Saturday, 26 December 2020

From monomers to polymers

 Kinetic roughening of the urban skyline

A neat little paper showcasing an application of a statistical mechanical model to city skylines. Kinetic roughening is a nice example of a simple model that showcases some of the main themes of modern statistical mechanics including scaling and continuum limits. These models, in the discrete regime, consist of a lattice of height vectors which evolve in time due to some rules relating them to their neighbours. The roughness is defined as the root mean square of the heights. This roughness displays scaling behaviour, in particular for this paper, the roughness scales as the system size to some power after sufficient time passes. This paper looks at a huge database of 10^7 buildings in the Netherlands and calculates this saturation exponent for many cities. Where there is significant enough data, they find that the cities can be grouped into two sets with different exponents. These exponents correspond to the two main universality classes for roughening models. Finally, they remark that it would be interesting to consider the buildings regulations for each city to explain why they would fall into a given universality class.

Characterization and mitigation of gene expression burden in mammalian cells

In this work, the authors investigate the burden imposed by synthetic circuits in mammalian cells and study transcriptional and translational burden caused by cellular resource sharing. They were able to mitigate the effects of resource limitations using a microRNA-based incoherent feedforward loop (iFFL) motif. They concluded that using burden-aware designs, synthetic circuits that rely on perturbations will be able to show more accuracy and predictability.

A basic introduction to large deviations: Theory, applications, simulations

This approachable set of lecture notes was written following a 2009 paper reviewing the theory of large deviations (or LDT). The techniques of LDT provide a framework for a rigorous formulation of statistical mechanics. Most physicists and engineers have used the techniques of LDT at some point or another, but might not have been aware that this was the case! In essence, LDT is used to quantify the rate at which the probability that the sample mean S (of a set of samples of n independent identically distributed random variables each with mean u) is exponentially suppressed with increasing sample size n, where S is not equal to the mean u. This is a generalisation of the central limit theorem.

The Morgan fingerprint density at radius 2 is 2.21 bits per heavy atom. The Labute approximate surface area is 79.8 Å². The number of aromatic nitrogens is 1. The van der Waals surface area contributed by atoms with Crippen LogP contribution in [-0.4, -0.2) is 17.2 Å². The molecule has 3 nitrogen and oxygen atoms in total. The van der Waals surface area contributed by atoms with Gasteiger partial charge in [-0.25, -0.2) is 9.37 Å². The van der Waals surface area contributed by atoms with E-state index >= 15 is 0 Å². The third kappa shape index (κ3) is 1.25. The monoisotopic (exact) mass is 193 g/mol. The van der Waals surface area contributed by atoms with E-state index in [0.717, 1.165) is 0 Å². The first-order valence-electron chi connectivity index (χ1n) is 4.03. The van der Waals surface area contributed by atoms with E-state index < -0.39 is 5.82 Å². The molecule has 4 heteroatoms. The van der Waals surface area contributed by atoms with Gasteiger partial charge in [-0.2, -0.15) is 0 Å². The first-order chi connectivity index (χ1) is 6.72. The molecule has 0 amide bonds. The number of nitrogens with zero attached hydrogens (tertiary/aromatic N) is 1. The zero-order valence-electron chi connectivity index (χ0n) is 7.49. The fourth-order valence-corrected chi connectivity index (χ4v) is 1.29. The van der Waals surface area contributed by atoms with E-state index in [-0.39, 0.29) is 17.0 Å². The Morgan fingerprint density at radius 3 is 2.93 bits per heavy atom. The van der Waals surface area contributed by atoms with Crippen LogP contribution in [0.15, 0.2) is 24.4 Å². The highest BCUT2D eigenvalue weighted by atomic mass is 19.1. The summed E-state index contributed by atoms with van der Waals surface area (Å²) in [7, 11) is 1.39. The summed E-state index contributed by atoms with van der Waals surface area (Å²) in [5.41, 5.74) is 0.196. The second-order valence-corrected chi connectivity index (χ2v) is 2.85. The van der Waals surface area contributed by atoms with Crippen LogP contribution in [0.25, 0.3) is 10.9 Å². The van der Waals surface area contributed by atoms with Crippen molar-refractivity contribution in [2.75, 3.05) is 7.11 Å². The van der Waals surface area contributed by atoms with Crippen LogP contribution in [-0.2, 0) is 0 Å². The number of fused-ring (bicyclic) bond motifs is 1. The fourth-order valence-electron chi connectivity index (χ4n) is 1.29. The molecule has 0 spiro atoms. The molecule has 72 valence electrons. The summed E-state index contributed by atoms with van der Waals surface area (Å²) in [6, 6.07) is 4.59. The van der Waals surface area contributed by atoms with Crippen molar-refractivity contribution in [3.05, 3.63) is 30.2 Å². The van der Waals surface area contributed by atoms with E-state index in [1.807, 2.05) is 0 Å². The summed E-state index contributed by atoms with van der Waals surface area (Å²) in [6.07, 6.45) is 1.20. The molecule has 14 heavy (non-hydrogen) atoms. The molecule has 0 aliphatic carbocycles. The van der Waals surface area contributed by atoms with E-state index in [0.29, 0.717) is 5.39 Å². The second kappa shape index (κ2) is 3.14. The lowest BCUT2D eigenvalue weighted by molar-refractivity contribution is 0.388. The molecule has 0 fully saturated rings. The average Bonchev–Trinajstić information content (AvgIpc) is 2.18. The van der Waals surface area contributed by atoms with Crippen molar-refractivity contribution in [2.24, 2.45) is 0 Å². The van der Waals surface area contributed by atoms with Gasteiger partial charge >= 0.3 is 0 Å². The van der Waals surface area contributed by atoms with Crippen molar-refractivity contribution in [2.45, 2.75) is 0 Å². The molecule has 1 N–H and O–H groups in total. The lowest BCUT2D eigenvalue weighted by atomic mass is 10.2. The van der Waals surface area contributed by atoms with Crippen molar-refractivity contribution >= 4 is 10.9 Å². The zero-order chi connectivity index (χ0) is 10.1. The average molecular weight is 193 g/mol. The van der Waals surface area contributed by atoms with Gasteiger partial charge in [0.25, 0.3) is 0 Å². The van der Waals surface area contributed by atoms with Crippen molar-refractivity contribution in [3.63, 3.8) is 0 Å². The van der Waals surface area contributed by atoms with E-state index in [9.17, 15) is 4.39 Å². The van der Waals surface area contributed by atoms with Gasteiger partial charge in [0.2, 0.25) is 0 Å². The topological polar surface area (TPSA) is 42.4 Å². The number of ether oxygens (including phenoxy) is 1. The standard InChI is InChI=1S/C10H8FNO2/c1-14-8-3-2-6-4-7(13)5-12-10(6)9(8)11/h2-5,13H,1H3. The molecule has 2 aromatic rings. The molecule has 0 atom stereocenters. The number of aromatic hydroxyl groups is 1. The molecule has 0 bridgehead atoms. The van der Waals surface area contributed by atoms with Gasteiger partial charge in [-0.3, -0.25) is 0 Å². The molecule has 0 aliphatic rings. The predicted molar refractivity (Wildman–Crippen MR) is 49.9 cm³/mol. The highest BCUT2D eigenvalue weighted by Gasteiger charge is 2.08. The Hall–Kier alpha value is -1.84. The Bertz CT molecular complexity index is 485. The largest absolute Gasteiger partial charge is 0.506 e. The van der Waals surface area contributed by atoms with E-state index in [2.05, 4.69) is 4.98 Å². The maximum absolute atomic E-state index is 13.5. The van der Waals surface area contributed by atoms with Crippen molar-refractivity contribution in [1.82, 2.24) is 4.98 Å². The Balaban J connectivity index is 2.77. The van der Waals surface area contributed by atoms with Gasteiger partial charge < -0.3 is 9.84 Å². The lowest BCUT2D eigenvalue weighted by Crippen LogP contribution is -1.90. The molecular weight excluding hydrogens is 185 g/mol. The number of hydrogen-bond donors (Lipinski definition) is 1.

Programmed spatial organization of biomacromolecules into discrete, coacervate-based protocells

The coacervate created in this work was able to recruit his-tagged enzymes with via interaction with Nickel ion in the protocell. The increased concentration of enzymes led to acceleration in the enzymatic process. The proteins could be released by cleaving specific site as well.

DNA programmed chemical synthesis of polymers and inorganic materials 

The present review offers a general perspective on how DNA programmable interactions have been exploited in the field of chemical synthesis, first referring to the possibility of using directed interactions to perform directed polymer synthesis analogously to how copying polymers work in living cells, as well as how DNA can direct the conjugation and directed arrangement of different polymeric materials with aims as diverse as functionalisation for in vivo applications or directed assembly of conducting polymers as well as the assembly of metallic nanoparticles in prescribed arrangements that can have applications for plasmon resonance-based sensor applications. While showing that DNA nanotechnology is a powerful tool for material science-based nanotechnology applications, this review fails to specify which challenges face the field in order to be applied to other other fields (such as MOF, COF or polyoxometalate synthesis) in which the chance to implement programmable interactions could become a paradigm shift.